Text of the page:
By John Owubokiri
It is no longer news that Nigeria is a failing state. Some years ago it was just a theory propounded by the Central Intelligence Agency (CIA) of the United States.
When the news of this theory hit the streets of Nigeria, there was nervousness in Abuja, the capital city of the corruption, pretences and insincerity that constitute Nigeria, patriotic indignation and anger in Lagos, the undisputed centre of nationalism, the base of Nigeria’s nationalist activists and unfortunately for them, the attractive piece of real estate in which they have invested life and future but alas, there was ill suppressed joy in the glades and creeks of the Niger Delta, the butt of the Nigerian joke. This is a very serious matter for where the CIA predicted a dateline of 2015, the African High Command and other intelligence agencies have reduced the dateline to 2013!
Discussing with friends at the Bar (NBA) Centre in Port Harcourt we came to the presumptuous conclusion that the managers of the Nigerian State would quickly take preventive action by fixing the ailing state and thereby, frustrate and forestall the CIA’s negative prediction. Our expectations, though lofty and legitimate, were truly presumptuous.
Years after we have not managed to pass a viable Electoral Law that can command the confidence of the mass of Nigerians, the one piece of legislation that can provide a level platform for the rich and poor to determine their future even if mutually exclusive. The thinking in many circles is that the federal government would hastily fix the Niger Delta Question, the first index in the CIA’s list of indices. The Niger Delta has been in flames for years over issues that revolve around environmental degradation, resource appropriation and control as well as the uneven rules of political engagement currently operating in the country. Events in the Niger Delta are the most eloquent testimony that Nigeria is at the brink of collapse.
The Niger Delta peoples are at pains to understand a country in which the laws that regulate petroleum grant the federal government absolute ownership of oil and gas resources while granting host and ‘owner’ communities of solid minerals rights to ratify the federal government’s commitments to companies, firms and individuals that acquire concessions from the federal government.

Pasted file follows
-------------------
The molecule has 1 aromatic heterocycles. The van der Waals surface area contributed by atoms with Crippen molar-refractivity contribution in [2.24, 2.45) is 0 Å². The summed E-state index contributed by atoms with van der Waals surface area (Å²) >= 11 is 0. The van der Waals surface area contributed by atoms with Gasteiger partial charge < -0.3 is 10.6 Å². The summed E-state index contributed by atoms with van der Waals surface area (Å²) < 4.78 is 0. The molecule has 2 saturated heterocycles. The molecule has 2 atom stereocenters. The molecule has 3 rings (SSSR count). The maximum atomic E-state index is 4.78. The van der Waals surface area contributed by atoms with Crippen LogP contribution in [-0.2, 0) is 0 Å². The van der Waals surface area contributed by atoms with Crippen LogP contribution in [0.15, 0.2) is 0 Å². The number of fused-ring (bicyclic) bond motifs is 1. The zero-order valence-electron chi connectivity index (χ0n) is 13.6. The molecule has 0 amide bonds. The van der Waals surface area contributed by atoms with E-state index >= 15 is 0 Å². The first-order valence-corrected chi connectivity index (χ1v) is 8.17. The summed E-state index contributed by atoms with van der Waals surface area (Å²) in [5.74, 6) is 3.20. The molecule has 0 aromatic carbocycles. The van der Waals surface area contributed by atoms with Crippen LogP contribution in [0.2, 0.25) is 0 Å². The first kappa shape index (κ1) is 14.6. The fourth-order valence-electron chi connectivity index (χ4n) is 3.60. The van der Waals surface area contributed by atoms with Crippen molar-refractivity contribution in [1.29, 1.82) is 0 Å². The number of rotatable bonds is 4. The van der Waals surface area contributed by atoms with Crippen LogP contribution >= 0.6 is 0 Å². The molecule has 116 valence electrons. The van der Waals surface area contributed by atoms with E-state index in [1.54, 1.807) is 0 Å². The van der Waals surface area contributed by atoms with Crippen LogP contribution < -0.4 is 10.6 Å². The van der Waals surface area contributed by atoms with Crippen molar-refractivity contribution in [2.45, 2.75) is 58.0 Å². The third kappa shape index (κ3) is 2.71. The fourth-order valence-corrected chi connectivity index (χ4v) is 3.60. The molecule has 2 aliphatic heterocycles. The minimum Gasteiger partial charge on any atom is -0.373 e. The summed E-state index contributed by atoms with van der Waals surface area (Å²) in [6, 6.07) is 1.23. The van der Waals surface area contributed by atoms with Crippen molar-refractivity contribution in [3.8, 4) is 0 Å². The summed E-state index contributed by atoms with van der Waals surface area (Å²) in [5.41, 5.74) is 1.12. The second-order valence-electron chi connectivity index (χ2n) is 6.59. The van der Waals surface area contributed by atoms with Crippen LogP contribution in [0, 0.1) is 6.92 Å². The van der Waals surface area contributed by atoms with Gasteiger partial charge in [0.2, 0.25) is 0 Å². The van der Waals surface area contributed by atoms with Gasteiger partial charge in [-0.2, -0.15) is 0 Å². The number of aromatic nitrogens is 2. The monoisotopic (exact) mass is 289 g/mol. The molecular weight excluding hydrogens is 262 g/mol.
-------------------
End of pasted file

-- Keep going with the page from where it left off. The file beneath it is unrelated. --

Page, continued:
The Nigerian National Petroleum Corporation (NNPC) is Nigeria’s alter ego in oil and gas matters.She is the regulator and pretentious operator of the industry. While many may agree that the NNPC regulates the industry to a limited extent, none would accept that the NNPC has ever operated the oil and gas industry, operating through unconscionable foreign proxies that have bled Nigeria remorselessly.
In official and unofficial quarters, the NNPC is blamed for the losses that have accrued to the country through the industry; many have in consequence called for the scrapping of the body. It is in this backdrop that the NNPC prepared and submitted to the National Assembly, a draft Petroleum Industry Bill (PIB).
Keep in mind that the Oil & Gas Industry Committee (OGIC) had submitted tolerably debated recommendations vide reports dated 2004 and 2007, and that the Presidency had submitted its own PIB to the National Assembly.
This recent PIB is the NNPC’s brainchild, her stroke of genius by which she would mutate from NNPC to a National Oil Corporation (NOC) with more defined reach, powers and subsidiaries. The draft PIB is a monstrosity, a modern day legislative mistake which unpretentiously excluded the input of the folk that matter the most: stakeholders. After all, na wetin concern a rapist with pre-coital lubrication?!
Unable to initiate its own PIB, the National Assembly cannot be trusted to do the proper thing: chuck it and initiate a more credible and a more inclusive process.
But it is too much to hope that the present members of the National Assembly, whose docile omissions and acts of betrayal are club-card points of loyalty to the ruling Peoples Democratic Party in the party’s assessment of members ‘return’ potential, would torpedo a draft bill which boldly supplants one submitted by the presidency. For the records, the problem is not with who initiated the process or submitted the bill for debate but the nature of the process that birthed it and the corrective content and quality of the draft. As it is now, the folk who would be impacted by the PIB see it as a sham, a self-serving effort and an open agenda by operatives of the industry to maintain and improve on the status quo at the expense of the people.
The problem is that all these are taking place when all hands should be on deck to save the country from disintegration. But perhaps this is the way to go; perhaps these manipulations and insincere acts of the trustees of our commonwealth are the Glasnost and Perestroika this unsteady ship of state would require to steer itself to the precipice of its destruction and into the hands of the undertakers-in-waiting.
John Iyene Owubokiri is a Port Harcourt based lawyer and national coordinator of the Initiative for Non-Violent Change I n the Niger Delta. He has an engaging interest in the affairs of the Niger Delta, which people think are Nigerian, but are actually global.